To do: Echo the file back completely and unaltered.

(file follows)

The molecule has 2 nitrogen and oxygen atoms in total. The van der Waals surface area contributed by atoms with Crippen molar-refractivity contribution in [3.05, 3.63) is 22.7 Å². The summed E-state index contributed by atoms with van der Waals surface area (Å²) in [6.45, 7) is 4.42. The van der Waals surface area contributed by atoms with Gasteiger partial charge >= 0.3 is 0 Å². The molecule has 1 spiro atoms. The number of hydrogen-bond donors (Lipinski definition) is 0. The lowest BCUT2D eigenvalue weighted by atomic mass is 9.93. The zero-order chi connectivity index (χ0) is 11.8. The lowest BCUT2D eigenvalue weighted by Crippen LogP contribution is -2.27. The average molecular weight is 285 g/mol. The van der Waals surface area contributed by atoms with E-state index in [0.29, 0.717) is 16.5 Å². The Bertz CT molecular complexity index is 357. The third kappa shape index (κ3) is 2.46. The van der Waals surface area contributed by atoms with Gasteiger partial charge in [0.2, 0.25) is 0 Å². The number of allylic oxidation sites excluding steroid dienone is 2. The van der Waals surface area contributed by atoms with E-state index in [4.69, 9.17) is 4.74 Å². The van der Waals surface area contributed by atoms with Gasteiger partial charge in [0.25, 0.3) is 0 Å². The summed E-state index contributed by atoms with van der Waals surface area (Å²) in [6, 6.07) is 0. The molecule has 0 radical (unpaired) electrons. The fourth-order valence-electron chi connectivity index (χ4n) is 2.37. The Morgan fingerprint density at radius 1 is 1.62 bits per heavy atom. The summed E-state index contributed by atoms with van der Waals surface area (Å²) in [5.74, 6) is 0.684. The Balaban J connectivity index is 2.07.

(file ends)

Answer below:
The molecule has 2 nitrogen and oxygen atoms in total. The van der Waals surface area contributed by atoms with Crippen molar-refractivity contribution in [3.05, 3.63) is 22.7 Å². The summed E-state index contributed by atoms with van der Waals surface area (Å²) in [6.45, 7) is 4.42. The van der Waals surface area contributed by atoms with Gasteiger partial charge >= 0.3 is 0 Å². The molecule has 1 spiro atoms. The number of hydrogen-bond donors (Lipinski definition) is 0. The lowest BCUT2D eigenvalue weighted by atomic mass is 9.93. The zero-order chi connectivity index (χ0) is 11.8. The lowest BCUT2D eigenvalue weighted by Crippen LogP contribution is -2.27. The average molecular weight is 285 g/mol. The van der Waals surface area contributed by atoms with E-state index in [0.29, 0.717) is 16.5 Å². The Bertz CT molecular complexity index is 357. The third kappa shape index (κ3) is 2.46. The van der Waals surface area contributed by atoms with Gasteiger partial charge in [0.2, 0.25) is 0 Å². The number of allylic oxidation sites excluding steroid dienone is 2. The van der Waals surface area contributed by atoms with E-state index in [4.69, 9.17) is 4.74 Å². The van der Waals surface area contributed by atoms with Gasteiger partial charge in [0.25, 0.3) is 0 Å². The summed E-state index contributed by atoms with van der Waals surface area (Å²) in [6, 6.07) is 0. The molecule has 0 radical (unpaired) electrons. The fourth-order valence-electron chi connectivity index (χ4n) is 2.37. The Morgan fingerprint density at radius 1 is 1.62 bits per heavy atom. The summed E-state index contributed by atoms with van der Waals surface area (Å²) in [5.74, 6) is 0.684. The Balaban J connectivity index is 2.07.